In real war, above and beyond the training I describe above, there is a rush, a surge of adrenaline unlike anything. The withdrawal of which, the post firefight come down or hangover is also unlike anything I ever felt before. And the men and women who are with you when it all happens? That’s teamwork. Fuck a state title in high school football with last minute heroics: IEDs (improvised explosive devices) and small arms attacks are the truth. The first time you see a man get cut in half by three well-placed .50 cal rounds at the waist is a moment you’ll never forget. Awe, inspiration, excitement, and only later, maybe minutes, maybe years, maybe never, a questioning of the rightness of war and your role in bringing death to the enemy. The enemy frustratingly looks a lot like you do. He has two legs, two arms, a head and neck. It makes the act of violence, or watching the acts of violence, a bit more difficult to stomach.

stacy.bare.rappelling

The dirty secret, as you may have guessed by now and first reported in this generation through Sebastian Junger’s book War, is that combat can be incredibly fun. Many people will disagree with me, even be disappointed in this statement. Many people will have had a different experience than I, but many, I would argue most, who have been through a few firefights will agree that combat is the ultimate thrill ride. Perhaps I was never in enough combat; never saw enough death or enough carnage to get tired of the ride.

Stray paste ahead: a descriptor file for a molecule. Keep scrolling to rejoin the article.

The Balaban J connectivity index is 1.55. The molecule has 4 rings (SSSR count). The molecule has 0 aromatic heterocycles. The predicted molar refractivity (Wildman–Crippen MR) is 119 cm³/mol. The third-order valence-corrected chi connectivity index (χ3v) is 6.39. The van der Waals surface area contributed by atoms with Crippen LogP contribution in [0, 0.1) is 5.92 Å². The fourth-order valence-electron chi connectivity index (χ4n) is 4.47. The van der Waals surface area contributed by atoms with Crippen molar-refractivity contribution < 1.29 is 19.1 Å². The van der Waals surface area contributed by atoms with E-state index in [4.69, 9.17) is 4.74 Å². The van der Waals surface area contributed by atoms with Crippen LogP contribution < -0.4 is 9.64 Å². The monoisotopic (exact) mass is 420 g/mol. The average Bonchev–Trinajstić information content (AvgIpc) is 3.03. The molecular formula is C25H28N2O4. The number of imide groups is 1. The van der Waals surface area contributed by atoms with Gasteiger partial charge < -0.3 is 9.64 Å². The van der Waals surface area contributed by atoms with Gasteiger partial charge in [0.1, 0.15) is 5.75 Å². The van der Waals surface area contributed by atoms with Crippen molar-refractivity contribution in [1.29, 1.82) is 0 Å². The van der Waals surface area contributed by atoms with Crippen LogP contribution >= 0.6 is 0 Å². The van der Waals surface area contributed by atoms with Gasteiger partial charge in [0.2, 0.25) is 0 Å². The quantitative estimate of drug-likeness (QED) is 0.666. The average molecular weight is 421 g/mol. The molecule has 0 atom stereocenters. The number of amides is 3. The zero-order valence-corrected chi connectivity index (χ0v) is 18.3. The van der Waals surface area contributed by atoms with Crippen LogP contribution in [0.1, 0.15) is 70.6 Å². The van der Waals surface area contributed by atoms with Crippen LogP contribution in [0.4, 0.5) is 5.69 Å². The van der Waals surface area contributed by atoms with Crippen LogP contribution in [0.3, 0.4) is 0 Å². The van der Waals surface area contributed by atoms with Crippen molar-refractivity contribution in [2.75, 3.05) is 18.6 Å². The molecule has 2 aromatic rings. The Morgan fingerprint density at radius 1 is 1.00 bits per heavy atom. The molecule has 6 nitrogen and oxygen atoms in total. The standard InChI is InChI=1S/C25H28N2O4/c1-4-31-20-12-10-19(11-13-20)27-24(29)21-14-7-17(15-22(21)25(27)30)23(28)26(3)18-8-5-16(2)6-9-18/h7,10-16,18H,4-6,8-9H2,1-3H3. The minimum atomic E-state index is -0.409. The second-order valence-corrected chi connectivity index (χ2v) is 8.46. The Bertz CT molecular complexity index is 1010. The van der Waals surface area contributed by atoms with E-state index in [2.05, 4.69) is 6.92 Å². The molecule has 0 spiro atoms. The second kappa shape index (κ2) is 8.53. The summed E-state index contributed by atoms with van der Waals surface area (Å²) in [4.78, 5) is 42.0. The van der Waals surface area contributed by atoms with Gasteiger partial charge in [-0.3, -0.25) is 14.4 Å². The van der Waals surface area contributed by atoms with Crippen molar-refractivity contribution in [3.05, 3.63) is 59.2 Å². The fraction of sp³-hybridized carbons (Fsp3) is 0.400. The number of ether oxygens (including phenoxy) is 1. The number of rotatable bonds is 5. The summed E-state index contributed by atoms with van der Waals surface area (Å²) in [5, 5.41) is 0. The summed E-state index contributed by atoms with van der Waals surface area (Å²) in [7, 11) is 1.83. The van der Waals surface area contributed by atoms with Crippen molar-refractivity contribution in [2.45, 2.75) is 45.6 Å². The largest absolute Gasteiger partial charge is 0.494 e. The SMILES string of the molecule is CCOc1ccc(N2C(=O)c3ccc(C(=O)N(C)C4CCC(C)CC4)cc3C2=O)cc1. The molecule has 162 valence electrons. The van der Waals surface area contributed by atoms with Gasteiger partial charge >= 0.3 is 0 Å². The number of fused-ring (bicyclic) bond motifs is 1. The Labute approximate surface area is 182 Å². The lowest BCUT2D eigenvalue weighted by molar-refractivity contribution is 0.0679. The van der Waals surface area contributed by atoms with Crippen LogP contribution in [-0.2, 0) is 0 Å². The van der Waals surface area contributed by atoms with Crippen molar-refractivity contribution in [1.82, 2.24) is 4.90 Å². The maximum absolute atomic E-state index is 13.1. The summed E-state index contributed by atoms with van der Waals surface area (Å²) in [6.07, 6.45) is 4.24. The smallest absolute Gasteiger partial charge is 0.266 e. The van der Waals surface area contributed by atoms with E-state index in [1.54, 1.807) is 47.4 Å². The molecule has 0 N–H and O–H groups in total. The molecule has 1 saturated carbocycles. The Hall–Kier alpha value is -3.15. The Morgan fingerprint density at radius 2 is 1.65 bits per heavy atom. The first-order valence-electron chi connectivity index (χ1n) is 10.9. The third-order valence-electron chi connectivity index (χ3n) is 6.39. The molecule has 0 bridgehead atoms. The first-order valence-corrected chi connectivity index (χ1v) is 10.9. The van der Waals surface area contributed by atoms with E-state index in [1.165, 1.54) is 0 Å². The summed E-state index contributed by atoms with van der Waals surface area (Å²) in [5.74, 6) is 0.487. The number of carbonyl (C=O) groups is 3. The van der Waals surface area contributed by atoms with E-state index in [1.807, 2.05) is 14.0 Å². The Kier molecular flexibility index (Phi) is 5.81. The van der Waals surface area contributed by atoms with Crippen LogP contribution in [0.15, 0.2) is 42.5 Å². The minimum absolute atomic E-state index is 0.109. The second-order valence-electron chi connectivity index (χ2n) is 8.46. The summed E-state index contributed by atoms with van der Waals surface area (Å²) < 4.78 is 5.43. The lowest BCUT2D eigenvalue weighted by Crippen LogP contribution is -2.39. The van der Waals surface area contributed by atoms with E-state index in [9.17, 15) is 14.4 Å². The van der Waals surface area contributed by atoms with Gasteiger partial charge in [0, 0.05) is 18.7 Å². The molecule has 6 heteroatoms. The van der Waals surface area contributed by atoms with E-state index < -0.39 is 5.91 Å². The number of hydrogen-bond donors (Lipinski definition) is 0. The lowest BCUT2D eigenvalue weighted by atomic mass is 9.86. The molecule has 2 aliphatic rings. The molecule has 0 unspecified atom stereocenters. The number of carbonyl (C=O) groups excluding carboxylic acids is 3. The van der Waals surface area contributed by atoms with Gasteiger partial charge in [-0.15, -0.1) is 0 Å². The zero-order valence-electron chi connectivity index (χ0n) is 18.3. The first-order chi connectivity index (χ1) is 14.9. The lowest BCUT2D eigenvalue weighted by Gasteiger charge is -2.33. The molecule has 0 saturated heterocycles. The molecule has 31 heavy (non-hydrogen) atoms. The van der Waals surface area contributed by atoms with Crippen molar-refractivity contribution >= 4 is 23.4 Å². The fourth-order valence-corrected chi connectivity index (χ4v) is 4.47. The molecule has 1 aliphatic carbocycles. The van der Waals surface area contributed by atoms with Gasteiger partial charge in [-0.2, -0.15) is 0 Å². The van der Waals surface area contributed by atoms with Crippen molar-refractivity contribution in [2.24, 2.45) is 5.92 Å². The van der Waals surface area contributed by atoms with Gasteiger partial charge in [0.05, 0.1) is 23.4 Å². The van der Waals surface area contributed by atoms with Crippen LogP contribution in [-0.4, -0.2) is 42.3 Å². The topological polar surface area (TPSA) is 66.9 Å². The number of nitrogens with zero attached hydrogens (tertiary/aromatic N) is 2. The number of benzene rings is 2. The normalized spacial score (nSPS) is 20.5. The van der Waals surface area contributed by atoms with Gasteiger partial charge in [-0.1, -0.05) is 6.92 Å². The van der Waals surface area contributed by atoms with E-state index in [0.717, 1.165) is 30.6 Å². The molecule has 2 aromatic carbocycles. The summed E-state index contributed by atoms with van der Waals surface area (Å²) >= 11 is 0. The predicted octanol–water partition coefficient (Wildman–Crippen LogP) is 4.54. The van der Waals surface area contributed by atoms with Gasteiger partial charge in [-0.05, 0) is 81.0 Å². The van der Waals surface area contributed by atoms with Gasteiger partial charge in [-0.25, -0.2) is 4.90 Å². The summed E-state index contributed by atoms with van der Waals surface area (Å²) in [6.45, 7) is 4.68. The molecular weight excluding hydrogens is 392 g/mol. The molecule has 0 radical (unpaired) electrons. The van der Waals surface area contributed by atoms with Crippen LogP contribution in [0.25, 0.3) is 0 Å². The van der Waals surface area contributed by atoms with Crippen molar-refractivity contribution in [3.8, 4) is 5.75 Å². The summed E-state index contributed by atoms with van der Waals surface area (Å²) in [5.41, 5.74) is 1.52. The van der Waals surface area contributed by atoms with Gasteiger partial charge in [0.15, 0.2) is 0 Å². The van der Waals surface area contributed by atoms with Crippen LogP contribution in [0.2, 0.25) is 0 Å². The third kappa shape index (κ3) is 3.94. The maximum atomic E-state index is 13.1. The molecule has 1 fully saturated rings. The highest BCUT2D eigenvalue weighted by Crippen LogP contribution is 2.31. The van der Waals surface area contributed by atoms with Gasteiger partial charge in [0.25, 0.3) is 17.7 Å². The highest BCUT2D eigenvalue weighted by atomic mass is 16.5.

And still, despite the rush, every morning as I rolled out of my bunk, I was afraid. I was afraid I would die. I was afraid my soldiers might die. I was worried about getting hit, I was worried about the collateral damage of kids and women and old men who might get in the way if the shit hit the fan. But when it happened, brothers and sisters, I’m here to tell you: I’ve never felt more alive.

On the other hand, garrison, and by extension, staff jobs in the Army, drove me nuts. I was absolutely homicidal during a six-month stint on a Battalion and Brigade staff when I first got to Iraq. One of my earliest evaluations in the Army told the world I was good in the field but a potential discipline problem in garrison. Finally, at age twenty-seven, I had become the delinquent my eight-year-old self was too weak to become. And while the Army wanted some of that delinquent edge and some of that dirtbag romanticism in all its members, I was on the verge of taking it to far for their comfort. So, when the time came, I walked away.